Drunk Russians take fatal plunge to dodge heat

* Dozens drown daily as drunk Russians go splashing

* Children also die amid lack of parental attention

* Army suspends training due to high risk of fires

MOSCOW, July 14 (Reuters) - Dozens of Russians, unduly fond of their national tipple, are drowning daily as they stream to water to escape the record-setting scorching heat, a senior emergencies ministry official said on Wednesday.

Vodka-drinking groups -- some with small children -- can be seen at lakes and ponds in and around the Russian capital where the current three-week heatwave may set a new all-time record of 37 Celsius (98.6 Fahrenheit) this weekend.

"Russia's Emergencies Ministry is very worried by the current situation. In the last day alone, 49 people drowned (in Russia), including two children, Vadim Seryogin, a department head at the ministry, told a news conference.

More than 1,200 people drowned across Russia in June this year, Seryogin said, adding that 233 people had drowned in the period between July 5 and July 12.

"The majority of those drowned were drunk," he said. "The children died because adults simply did not look after them."

He said the most "outrageous" case demonstrating such incompetence was last week's accident on the Sea of Azov in southern Russia when six children drowned because the summer camp employees who were minding them were intoxicated.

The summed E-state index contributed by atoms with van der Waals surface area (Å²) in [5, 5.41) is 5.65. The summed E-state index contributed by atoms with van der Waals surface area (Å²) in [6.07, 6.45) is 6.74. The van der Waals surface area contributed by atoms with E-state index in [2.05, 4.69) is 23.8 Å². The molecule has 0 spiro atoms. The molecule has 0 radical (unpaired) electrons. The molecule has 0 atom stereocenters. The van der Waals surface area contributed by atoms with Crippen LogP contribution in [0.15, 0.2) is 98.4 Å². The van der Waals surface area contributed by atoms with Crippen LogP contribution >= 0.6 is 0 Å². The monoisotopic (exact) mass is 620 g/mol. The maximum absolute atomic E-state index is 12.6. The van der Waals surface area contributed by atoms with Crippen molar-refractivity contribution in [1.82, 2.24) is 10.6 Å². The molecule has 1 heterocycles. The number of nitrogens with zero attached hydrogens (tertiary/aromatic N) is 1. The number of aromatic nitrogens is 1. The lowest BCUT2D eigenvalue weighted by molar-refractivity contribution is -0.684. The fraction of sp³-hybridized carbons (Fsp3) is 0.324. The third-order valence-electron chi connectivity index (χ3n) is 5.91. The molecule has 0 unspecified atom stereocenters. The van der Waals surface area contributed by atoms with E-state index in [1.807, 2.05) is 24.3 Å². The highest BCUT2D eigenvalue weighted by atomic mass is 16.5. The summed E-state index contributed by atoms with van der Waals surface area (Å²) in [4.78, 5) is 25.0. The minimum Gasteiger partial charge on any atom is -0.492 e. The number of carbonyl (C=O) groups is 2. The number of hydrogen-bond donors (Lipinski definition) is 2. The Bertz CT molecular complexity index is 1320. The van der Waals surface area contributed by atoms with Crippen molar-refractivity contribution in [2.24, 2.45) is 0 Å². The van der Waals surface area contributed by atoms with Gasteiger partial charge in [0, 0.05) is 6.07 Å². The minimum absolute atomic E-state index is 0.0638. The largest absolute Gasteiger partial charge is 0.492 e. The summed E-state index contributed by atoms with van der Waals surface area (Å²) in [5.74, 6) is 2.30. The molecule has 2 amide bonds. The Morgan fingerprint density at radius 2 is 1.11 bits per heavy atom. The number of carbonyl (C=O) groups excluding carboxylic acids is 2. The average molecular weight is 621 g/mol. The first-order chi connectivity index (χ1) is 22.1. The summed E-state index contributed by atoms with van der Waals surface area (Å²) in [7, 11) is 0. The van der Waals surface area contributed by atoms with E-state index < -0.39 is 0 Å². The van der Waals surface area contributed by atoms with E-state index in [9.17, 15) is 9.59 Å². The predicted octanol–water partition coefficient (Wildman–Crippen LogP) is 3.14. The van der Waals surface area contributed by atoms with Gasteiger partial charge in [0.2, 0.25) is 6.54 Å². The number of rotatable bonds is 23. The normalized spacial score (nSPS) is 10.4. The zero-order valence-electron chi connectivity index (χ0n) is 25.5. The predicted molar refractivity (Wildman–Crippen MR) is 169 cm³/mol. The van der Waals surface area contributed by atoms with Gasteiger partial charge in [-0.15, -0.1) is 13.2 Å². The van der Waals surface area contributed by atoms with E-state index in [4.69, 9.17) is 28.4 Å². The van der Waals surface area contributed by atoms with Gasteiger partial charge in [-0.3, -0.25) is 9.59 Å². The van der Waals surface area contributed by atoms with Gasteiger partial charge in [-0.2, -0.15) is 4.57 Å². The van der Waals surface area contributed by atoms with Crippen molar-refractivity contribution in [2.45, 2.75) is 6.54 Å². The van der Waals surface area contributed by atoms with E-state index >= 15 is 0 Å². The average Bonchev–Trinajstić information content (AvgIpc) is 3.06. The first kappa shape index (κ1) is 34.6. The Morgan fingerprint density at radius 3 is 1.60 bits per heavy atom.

Reacting to a strong public outcry after the tragedy, President Dmitry Medvedev said it "smacks of a crime" and demanded punishment for the camp employees and urged to immediately improve safety procedures at summer camps.

Seryogin said 95 percent of those who drowned had died at beaches where bathing is officially banned.

Weather forecasters say the heatwave -- Russia's worst in decades -- will last for another week and warn that one should not expect a sharp fall in temperatures afterwards.

Medvedev said on Tuesday the heat was a major problem for Russian agriculture, echoing concerns from the nation's grain lobby, which said the country is undergoing the worst drought in 130 years of weather observations.

The government imposed a state of emergency in 16 Russian regions where the heat shrivelled grains in an area the size of Portugal.

The army as well appears to be losing a battle with the severe drought.

Itar-TASS news agency quoted a spokesman for Russian land forces as saying that troops had suspended night exercises due to a high risk of fires that may be sparked by tracer bullets, incendiary projectiles and flares. (Writing by Dmitry Solovyov; Editing by Jon Loades-Carter)